By: Gale Dabrowski
The Northern location of Taos, New Mexico makes this area rich in native plant diversity. You’ll see plants that are more acclimated to regions like the high desert parks near Albuquerque as well as those that are more well suited for the nearby mountainous regions of southern Colorado. There is plenty of beauty to see in the area as native plants are more commonly used in cultivated gardens as well as natural areas. Check out these five plants you will see everyone in Taos, New Mexico.
1. Common Yarrow
This highly popular plant is a perennial that offers a wide range of beautiful color varieties: from white to yellow to pink and red. Common Yarrow grows to 1-2 feet tall at maturity and are easy to spot with clusters of disc shaped flowers on top of feathery leaves and fragile stems. You may notice a particularly spicy scent from nearby Common Yarrow that easily spreads by itself. Common Yarrow is a native plant to the area that can withstand dry soil conditions but it has also been spotted along water sources as well. You’ll rarely see just one of these plants in the wild as they spread easily and can become quite invasive.
2. Saskatoon Berry
Also known as the Serviceberry or Juneberry, the Saskatoon Berry is actually part of the rose family. It is a deciduous shrub that can reach up to 6-10 feet in height at maturity. It is an extremely hardy plant making it a perfect fit for the high desert region of Taos. Saskatoon Berry can be easily found on rocky or dry slopes as well as thickets that have great drainage. It enjoys full sun conditions and features delicate flowers that measure in 2-inch clusters. The flowers arrive in early spring and berries that are the size of peas arrive in late June. The berries are said to have an apple taste and are used in baking and jams. Pollinators also love the Saskatoon Berry and the plant will attract birds.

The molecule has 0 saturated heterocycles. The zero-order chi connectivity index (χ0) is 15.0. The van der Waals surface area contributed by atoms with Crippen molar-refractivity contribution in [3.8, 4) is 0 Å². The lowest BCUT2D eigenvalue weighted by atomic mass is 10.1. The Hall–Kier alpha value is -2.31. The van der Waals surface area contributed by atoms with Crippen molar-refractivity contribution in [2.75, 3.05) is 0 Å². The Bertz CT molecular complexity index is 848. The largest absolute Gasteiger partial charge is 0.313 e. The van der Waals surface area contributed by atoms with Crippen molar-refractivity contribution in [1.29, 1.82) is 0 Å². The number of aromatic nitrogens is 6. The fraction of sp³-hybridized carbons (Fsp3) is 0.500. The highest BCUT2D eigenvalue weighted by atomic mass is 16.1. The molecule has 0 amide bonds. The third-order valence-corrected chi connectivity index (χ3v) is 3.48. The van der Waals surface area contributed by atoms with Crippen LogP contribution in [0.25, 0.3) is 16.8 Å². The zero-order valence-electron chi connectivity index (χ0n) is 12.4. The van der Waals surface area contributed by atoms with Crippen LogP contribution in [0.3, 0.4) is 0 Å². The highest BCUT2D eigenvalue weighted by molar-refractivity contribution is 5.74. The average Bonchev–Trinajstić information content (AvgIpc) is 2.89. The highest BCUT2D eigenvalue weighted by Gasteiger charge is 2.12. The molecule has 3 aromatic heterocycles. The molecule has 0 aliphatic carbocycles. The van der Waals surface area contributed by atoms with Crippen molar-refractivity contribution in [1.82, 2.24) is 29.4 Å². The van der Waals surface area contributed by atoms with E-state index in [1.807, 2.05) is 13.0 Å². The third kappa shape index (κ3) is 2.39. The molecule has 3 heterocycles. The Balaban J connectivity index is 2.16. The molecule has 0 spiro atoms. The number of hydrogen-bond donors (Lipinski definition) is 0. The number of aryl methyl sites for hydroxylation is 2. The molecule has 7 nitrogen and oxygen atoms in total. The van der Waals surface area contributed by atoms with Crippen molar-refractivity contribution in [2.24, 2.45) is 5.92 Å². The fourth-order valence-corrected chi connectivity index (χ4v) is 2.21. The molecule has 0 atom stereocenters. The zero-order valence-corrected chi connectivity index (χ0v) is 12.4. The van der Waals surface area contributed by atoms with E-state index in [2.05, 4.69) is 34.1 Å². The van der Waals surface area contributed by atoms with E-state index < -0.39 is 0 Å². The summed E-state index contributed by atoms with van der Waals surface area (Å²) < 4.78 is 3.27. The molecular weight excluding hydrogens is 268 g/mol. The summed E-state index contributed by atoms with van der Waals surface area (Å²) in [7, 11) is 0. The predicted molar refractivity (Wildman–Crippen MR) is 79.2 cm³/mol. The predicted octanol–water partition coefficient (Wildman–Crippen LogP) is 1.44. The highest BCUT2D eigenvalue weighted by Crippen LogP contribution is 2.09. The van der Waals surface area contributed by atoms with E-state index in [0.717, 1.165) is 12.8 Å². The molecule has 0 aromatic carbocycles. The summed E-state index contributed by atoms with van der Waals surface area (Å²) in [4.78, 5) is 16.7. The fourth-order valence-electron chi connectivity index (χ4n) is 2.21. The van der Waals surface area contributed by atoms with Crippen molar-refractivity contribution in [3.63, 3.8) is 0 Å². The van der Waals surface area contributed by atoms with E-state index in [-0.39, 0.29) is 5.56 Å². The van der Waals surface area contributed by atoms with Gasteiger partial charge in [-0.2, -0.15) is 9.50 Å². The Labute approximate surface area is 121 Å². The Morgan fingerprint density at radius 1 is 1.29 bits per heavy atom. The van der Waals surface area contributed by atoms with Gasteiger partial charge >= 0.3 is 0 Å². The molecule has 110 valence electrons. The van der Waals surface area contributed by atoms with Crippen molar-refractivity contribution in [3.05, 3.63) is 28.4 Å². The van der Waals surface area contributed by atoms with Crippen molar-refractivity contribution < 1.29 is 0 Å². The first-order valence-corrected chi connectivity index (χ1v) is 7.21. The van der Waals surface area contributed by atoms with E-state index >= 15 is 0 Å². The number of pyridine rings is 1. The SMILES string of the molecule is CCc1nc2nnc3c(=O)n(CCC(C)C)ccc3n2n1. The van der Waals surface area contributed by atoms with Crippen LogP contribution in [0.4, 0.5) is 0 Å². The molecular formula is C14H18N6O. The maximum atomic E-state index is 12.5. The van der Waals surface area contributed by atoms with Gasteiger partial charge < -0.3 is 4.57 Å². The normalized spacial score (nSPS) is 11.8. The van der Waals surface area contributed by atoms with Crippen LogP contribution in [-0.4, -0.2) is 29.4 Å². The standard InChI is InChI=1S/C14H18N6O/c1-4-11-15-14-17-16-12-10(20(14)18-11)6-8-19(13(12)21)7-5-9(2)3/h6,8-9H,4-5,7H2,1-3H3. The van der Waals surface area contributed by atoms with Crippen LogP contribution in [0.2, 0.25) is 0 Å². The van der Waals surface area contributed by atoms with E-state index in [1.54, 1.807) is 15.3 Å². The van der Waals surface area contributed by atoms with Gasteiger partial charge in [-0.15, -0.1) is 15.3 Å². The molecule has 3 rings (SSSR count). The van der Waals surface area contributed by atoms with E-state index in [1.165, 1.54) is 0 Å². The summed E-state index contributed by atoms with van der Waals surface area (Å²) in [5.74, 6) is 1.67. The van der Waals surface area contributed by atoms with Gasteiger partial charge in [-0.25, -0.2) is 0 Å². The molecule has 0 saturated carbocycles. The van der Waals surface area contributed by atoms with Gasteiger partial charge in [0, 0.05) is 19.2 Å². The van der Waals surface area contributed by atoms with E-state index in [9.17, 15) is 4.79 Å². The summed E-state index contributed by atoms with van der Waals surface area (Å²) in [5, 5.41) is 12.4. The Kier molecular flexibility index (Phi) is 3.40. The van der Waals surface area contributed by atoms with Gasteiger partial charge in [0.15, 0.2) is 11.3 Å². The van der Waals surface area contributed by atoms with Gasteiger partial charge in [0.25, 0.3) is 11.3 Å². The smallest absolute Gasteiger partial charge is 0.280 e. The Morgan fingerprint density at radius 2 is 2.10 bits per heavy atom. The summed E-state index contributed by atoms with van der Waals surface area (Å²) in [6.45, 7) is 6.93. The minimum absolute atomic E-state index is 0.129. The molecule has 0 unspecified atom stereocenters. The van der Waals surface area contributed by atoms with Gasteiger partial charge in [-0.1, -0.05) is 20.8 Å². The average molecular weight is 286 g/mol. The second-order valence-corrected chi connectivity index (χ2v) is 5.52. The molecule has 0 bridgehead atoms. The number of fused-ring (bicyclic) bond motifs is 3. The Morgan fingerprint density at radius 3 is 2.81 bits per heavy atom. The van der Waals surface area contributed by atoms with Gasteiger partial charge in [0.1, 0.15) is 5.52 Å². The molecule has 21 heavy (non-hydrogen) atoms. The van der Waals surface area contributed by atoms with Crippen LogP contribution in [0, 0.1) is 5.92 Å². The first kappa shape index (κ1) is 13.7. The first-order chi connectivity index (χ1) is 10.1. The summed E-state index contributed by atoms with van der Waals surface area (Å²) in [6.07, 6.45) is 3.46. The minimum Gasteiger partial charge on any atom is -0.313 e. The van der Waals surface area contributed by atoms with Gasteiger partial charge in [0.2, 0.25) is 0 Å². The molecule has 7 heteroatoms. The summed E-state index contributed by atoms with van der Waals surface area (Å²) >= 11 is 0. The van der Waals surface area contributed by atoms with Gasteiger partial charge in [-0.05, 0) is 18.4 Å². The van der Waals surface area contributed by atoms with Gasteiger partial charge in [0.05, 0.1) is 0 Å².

3. Desert Marigold
This perennial offers beautiful flowers that are bright yellow in color and about 1-2 inches wide. The Desert Marigold can grow up to 10-30 inches tall and features hairs in the high desert region of the area which help the plant reflect light under the hot sun. Rain helps these plants bloom for a longer amount of time and many Desert Marigolds will bloom from March through November. They have become more popular in cultivated gardens as many landscapers use them for their long blooming season as well as drought tolerance. Birds are attracted to this plant and eat the tan seeds that appear in the fall.
4. Big Sagebrush
This robust plant features clusters of gray colored leaves that have a definite aromatic scent. The leaves contain 3 lobes and Big Sagebrush can grow as tall as 7 feet under the right conditions. You’ll find this plant growing in deep fertile soil in the northern desert regions of the Taos area. Big Sagebrush is grazed by some animals but isn’t a favorite. Sheep will primarily eat it if there is nothing else better to eat during the winter.
5. True Mountain Mahogany
This bushy shrub can reach anywhere between 2-10 feet high at maturity and features broad leaves that are up to 2 inches long. True Mountain Mahogany is commonly found in the higher elevations of Taos and will show up on soil within stone or gravel areas. Deer and livestock enjoy eating the leaves and fruit of this shrub which offers important support of these animals especially during the winter. Most True Mountain Mahogany plants can withstand grazing and have strong evergreen tendencies.
The beautiful arid region of Taos is home to many desert loving plants that do well in the area’s climate. From brush to shrubs to flowers you can easily spot any or all of these five plants you will see everywhere in Taos, New Mexico.
Gayle Dabrowski has a passion for all things flora and fauna. She is most proud of her home-made chicken coop and the many cows she keeps on her property. She is National Geographic’s biggest fan and loves learning of all the incredible things that exist in nature.